A silent customer isn’t a satisfied customer

A silent customer isn’t a satisfied customer

Customers lie.

Shouldn’t be breaking news, but sometimes we try to forget that.

Even though the field of economics has long wanted us to believe in “rational actors,” the reality is that people lie, cheat, steal, are misguided, etc. It happens. You hope it’s not normative, but it happens.

There’s a secondary issue too: a silent customer isn’t automatically a satisfied customer. We are taught often to think “no news is good news.” But sometimes no news is assuredly bad news.

So now what?

Sweet little lies

I don’t know every single sales market in the world, but in Germany the process of a customer breaking up with you is usually accomplished through a series of sweet little lies along with contrarious actions.

It begins innocently enough with a question or a belief that your product can’t do X-function.

It ramps up to “It’s not you, it’s me.” (That’s how breakups usually happen, right?)

Usually almost everything is some degree of a lie, albeit small. The problem arises if you believe it’s them and not you!

The real reason is typically quality or cost. The customer wants to trim cost, but doesn’t want to say they need to trim cost (it makes it appear like they’re not doing well), so they concoct a series of lies to make it seem like they’re still killing their numbers. Or they are not satisfied with the mediocre quality that you deliver. They start to look around elsewhere but without a direct warning. You have to smell the indirect warning signs:

Examples for indirect warning signs are:

  • Customer suddenly tests a similar product/service from a competitor.
  • Customer doesn’t buy additional licenses/services from you although it was agreed.
  • Decisions get abnormally delayed.
  • Regular calls or meetings with your people get cancelled without new proposed dates.
  • They hide away from discussing long-term strategy or plans with you.

Why and how do we lie?

This is actually pretty interesting — lying is fairly tied to social class. Here’s one good quote on the psychology of it:

“Why does this happen?” Rucker asks. “Those high is social class, by definition, have more wealth and resources. They feel more empowered, and this psychological sense of empowerment leads them down the path of cheating to help themselves. Those who are low in social class do not feel empowered. They feel more communal and more dependent on others, which produces a willingness to help others, even when it involves behaving unethically.”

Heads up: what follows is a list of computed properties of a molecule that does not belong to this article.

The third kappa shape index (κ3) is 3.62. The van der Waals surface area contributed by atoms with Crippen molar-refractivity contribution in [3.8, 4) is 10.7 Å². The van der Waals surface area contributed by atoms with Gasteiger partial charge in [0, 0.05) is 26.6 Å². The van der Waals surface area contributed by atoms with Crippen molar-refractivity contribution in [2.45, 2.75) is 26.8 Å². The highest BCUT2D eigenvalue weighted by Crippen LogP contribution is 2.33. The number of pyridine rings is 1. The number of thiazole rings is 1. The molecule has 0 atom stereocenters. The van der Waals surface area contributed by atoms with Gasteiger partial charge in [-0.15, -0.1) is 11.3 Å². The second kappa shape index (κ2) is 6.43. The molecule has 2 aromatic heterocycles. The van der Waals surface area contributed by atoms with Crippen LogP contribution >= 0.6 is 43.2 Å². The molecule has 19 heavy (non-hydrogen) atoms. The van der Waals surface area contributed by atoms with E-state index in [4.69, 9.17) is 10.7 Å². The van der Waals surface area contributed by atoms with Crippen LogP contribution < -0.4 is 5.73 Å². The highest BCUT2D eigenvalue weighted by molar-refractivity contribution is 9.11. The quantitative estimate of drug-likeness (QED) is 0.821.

Most people you meet in a white-collar sales context are “high in social class,” so they are often lying to help themselves. Makes sense. Again, it’s often about cutting cost — although there are other factors, including:

  • Your product isn’t doing what it should
  • They don’t like you (relationship)
  • A competitor sold them better on a different suite and they need a less-awkward way to tell you that
  • They’re in the middle of a 17th “re-org” and don’t know whether they are coming or going

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If customers lie, how do you get better at what you do?

You need to know the actual reasons a customer left, right? But if they lie, how do you figure that out?

  • Ask them directly to be truthful when you see that their actions are different to their saying.
  • Anonymous off-boarding surveys
  • Chase the gossip at trade shows, etc.
  • Analyze the types of customers that leave — is it a specific vertical? Could that say something about your end product?
  • Understand that a silent customer isn’t automatically a satisfied customer.

There are ways to determine the truth of the situation. But always consider that, if it’s a half-assed explainer of why the dynamic is ending, it’s probably a lie. Customers lie. It happens. But you can still better your business despite that. Read our B2B Sales Essentials to get full insight.

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